An insurance consultant for Jemez Mountains Electric Cooperative said it may be time for the Co-op to reduce its overall insurance coverage in the growing legal aftermath of the 2011 Las Conchas wildfire.

    Leonard Herring, a risk management services consultant for the Co-op for 12 years, said the Co-op has been well-served by its principal insurer, Zurich in North America, headquartered in Schaumburg, Ill.

    Herring said Zurich stayed with the Co-op through a period of high frequency, general liability claims.

    “Zurich stayed with you, and I think they’re to be commended for that,” Herring told the Co-op Board in November.

    Herring said 15 insurance companies declined to cover the Co-op because of prior losses. He said insurers look at the last five years of performance when evaluating potential policies.

    “Your last four look fairly bad,” Herring told the Co-op Board. “In the past year, it appeared to insurers you’ve turned the corner.”

    Herring said general liability claims against the Co-op dropped to 13 in 2013.

    “Which is a downward trend from previous years,” Herring said.

    The Co-op’s insurance policies have several categories, Herring explained. The directors and officers liability insurance policy covers claims brought against board members and officers, such as wrongful termination and sexual harassment claims, while the property and casualty insurance covers claims from customers, such as those resulting from power surges and power outages.

    At Herring’s recommendation, the Co-op board approved purchasing a total of $42 million in liability coverage for 2014.

    The coverage purchased includes an initial $2 million general liability policy with Zurich for a premium of $152,680; a $25 million primary umbrella policy with Zurich, for a premium of $91,800; and a $15 million excess umbrella policy with Navigators Insurance Co. of New York, N.Y., for a premium of $25,406.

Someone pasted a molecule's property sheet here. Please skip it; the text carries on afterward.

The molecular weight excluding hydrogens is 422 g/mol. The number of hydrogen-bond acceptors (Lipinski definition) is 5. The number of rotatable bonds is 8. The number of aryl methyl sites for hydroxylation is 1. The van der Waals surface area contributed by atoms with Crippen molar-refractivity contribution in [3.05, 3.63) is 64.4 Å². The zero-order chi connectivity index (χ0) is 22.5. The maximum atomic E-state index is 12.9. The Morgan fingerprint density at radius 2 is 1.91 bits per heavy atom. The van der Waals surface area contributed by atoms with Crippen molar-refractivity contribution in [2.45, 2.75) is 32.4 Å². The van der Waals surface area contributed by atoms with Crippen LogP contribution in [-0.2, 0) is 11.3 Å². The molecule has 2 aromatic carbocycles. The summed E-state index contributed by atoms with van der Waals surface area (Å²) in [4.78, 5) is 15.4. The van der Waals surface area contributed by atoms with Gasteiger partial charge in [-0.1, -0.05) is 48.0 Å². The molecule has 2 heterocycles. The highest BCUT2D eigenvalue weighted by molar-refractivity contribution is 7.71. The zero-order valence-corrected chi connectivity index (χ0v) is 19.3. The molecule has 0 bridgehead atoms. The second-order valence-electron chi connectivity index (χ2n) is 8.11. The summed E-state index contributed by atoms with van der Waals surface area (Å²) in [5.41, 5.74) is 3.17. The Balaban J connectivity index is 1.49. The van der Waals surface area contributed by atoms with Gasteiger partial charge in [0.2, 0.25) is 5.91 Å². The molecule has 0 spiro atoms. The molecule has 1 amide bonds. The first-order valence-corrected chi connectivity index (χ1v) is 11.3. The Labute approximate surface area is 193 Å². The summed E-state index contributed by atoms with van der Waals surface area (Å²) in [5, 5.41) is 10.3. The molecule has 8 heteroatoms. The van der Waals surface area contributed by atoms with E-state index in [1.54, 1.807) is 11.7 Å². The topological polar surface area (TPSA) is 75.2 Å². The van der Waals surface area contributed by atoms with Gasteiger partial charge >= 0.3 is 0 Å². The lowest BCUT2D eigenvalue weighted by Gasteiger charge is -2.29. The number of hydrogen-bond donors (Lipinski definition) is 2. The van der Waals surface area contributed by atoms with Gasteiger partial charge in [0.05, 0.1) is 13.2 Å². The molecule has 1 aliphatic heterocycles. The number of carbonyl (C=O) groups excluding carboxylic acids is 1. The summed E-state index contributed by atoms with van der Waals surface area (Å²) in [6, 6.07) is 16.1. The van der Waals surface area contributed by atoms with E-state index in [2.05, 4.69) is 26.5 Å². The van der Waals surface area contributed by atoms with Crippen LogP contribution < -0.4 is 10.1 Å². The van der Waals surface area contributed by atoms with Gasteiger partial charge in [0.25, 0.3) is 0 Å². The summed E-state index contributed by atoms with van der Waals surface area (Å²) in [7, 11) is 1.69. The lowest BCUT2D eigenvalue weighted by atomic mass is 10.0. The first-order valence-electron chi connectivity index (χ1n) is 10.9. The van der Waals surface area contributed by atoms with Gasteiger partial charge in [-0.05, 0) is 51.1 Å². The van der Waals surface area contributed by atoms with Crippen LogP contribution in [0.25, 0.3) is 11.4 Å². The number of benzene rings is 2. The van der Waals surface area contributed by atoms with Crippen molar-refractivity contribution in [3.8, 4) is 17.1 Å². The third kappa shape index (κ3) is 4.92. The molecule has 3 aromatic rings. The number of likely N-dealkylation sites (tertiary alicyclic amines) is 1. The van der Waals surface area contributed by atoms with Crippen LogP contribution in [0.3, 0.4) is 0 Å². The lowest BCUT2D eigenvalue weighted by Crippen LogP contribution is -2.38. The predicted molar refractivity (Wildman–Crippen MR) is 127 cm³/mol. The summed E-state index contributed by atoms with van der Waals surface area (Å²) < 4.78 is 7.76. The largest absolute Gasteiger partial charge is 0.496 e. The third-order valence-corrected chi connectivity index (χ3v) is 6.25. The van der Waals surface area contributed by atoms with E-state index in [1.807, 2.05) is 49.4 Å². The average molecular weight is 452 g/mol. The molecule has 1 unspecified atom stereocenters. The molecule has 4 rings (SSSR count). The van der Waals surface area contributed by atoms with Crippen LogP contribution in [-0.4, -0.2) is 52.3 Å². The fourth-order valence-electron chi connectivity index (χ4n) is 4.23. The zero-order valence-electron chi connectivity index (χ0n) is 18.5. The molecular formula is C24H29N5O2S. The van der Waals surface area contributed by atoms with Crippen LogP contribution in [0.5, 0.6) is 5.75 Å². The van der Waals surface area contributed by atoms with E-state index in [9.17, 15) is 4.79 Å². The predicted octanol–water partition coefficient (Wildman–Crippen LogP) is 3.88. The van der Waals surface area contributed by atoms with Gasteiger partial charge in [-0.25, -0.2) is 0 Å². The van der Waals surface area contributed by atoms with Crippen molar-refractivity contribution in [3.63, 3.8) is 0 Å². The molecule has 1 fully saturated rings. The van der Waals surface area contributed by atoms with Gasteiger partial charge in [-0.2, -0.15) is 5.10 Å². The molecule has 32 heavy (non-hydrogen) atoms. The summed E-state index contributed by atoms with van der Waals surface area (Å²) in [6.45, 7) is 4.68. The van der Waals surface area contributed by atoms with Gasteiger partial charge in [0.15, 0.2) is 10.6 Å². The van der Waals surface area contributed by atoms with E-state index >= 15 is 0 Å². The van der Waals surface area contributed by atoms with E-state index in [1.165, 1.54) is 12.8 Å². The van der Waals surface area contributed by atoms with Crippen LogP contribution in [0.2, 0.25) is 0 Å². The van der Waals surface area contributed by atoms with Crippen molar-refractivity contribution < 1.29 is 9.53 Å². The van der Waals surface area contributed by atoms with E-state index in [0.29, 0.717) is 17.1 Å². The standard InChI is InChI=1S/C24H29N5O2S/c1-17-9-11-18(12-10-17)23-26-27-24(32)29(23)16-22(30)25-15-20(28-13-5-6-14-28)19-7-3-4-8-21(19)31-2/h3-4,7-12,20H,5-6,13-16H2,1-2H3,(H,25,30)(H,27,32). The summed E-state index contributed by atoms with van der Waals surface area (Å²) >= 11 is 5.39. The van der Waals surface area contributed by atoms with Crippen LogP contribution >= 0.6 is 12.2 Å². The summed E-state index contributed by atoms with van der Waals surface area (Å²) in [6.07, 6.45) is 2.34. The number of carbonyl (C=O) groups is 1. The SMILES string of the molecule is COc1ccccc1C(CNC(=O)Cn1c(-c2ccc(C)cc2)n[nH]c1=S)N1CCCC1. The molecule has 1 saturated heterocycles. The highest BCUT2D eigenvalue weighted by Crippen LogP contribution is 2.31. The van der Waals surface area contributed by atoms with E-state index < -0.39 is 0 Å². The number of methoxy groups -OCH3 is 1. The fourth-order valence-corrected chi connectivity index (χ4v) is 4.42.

Since the Las Conchas fire, the Co-op Board has increased the liability coverage for the state’s largest cooperative from $22 million to $40 million.

    Board Vice President John Tapia asked at the Board’s Nov. 22 meeting if the current insurance coverage levels are consistent with other co-ops.

    “The $40 million is probably high in average,” Herring said. “At some point in time, you might want to consider reducing that.”

    Former Co-op General Manager Wayne Sowell said the Co-op faces more than $200 million of damage claims from the 2011 Las Conchas fire, the state’s largest wildfire at the time.

    Sowell said the dozens of lawsuits filed in district court in Sandoval County, related to the fire, could bankrupt the Co-op and potentially place its management in the hands of a bankruptcy court.

    The Co-op had $22 million of total liability coverage at the time of the fire, Herring said.

    Some of the claims and lawsuits from individuals, trusts, insurance companies, the U.S. Forest Service, Jemez Pueblo and Pueblo de Cochiti, also name as defendants, the Co-op’s provider of electricity, Tri-State Generation and Transmission Association of Denver, and the Co-op’s Española-based tree trimmer, Allied Tree Service.

    The plaintiffs’ insurance companies are seeking monetary damages and attorney fees and costs, for property damages and business interruptions resulting from the June 26, 2011 fire that burned 156,000 acres over five days and threatened Cochiti, Los Alamos and the Los Alamos National Laboratory, while encroaching upon 16,000 acres of land owned by Santa Clara Pueblo. A total of 63 residences and 49 outbuildings were destroyed by the fire that also resulted in 15 injuries and closed the lab for about two weeks.

    The Co-op has denied responsibility for the Las Conchas fire, claiming the Aspen tree that fell on an energized electric line in the Santa Fe National Forest and is suspected of causing the electrical failure and vegetation fire, had fallen from private property, about 50 feet outside of the Co-op’s forest right-of-way.

    The Co-op’s attorneys have admitted the Co-op had general duties regarding maintenance and operation of its electrical equipment, but denied allegations of negligence or responsibility for starting the fire, attributing the fire to high winds and “an act of God.”

    A jury trial in district court for the consolidated lawsuits, excluding the tribal lawsuits, has been scheduled for September 2014.

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